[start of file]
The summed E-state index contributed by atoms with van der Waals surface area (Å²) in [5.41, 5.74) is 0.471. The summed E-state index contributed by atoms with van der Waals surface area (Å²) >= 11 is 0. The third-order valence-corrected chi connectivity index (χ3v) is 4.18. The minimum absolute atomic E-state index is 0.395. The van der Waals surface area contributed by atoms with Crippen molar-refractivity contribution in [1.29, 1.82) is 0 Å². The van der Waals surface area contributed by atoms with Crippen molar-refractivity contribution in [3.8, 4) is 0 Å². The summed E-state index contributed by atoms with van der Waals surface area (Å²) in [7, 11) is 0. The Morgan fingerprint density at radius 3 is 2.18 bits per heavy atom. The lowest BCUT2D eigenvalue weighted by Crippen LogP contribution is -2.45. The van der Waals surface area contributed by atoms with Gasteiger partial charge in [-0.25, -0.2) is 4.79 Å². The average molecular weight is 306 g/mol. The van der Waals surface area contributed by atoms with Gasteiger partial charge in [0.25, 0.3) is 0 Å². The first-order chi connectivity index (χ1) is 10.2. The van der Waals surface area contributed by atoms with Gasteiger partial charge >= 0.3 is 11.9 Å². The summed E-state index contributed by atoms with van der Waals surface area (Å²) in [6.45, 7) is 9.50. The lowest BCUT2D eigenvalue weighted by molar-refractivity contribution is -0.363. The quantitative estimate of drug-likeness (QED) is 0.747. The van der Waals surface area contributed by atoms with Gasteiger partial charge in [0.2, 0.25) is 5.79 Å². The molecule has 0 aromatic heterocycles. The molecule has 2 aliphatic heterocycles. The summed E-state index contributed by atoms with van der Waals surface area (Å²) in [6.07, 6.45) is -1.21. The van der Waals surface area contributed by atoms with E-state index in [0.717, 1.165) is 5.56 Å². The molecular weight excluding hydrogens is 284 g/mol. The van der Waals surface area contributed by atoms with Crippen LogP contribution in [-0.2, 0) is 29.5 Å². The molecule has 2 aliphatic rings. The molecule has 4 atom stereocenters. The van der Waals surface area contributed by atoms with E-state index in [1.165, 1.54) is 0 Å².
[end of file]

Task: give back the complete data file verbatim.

The summed E-state index contributed by atoms with van der Waals surface area (Å²) in [5.41, 5.74) is 0.471. The summed E-state index contributed by atoms with van der Waals surface area (Å²) >= 11 is 0. The third-order valence-corrected chi connectivity index (χ3v) is 4.18. The minimum absolute atomic E-state index is 0.395. The van der Waals surface area contributed by atoms with Crippen molar-refractivity contribution in [1.29, 1.82) is 0 Å². The van der Waals surface area contributed by atoms with Crippen molar-refractivity contribution in [3.8, 4) is 0 Å². The summed E-state index contributed by atoms with van der Waals surface area (Å²) in [7, 11) is 0. The Morgan fingerprint density at radius 3 is 2.18 bits per heavy atom. The lowest BCUT2D eigenvalue weighted by Crippen LogP contribution is -2.45. The van der Waals surface area contributed by atoms with Gasteiger partial charge in [-0.25, -0.2) is 4.79 Å². The average molecular weight is 306 g/mol. The van der Waals surface area contributed by atoms with Gasteiger partial charge in [0.25, 0.3) is 0 Å². The first-order chi connectivity index (χ1) is 10.2. The van der Waals surface area contributed by atoms with Gasteiger partial charge >= 0.3 is 11.9 Å². The summed E-state index contributed by atoms with van der Waals surface area (Å²) in [6.45, 7) is 9.50. The lowest BCUT2D eigenvalue weighted by molar-refractivity contribution is -0.363. The quantitative estimate of drug-likeness (QED) is 0.747. The van der Waals surface area contributed by atoms with Gasteiger partial charge in [0.2, 0.25) is 5.79 Å². The molecule has 0 aromatic heterocycles. The molecule has 2 aliphatic heterocycles. The summed E-state index contributed by atoms with van der Waals surface area (Å²) in [6.07, 6.45) is -1.21. The van der Waals surface area contributed by atoms with E-state index in [0.717, 1.165) is 5.56 Å². The molecular weight excluding hydrogens is 284 g/mol. The van der Waals surface area contributed by atoms with Crippen LogP contribution in [-0.2, 0) is 29.5 Å². The molecule has 2 aliphatic rings. The molecule has 4 atom stereocenters. The van der Waals surface area contributed by atoms with E-state index in [1.165, 1.54) is 0 Å².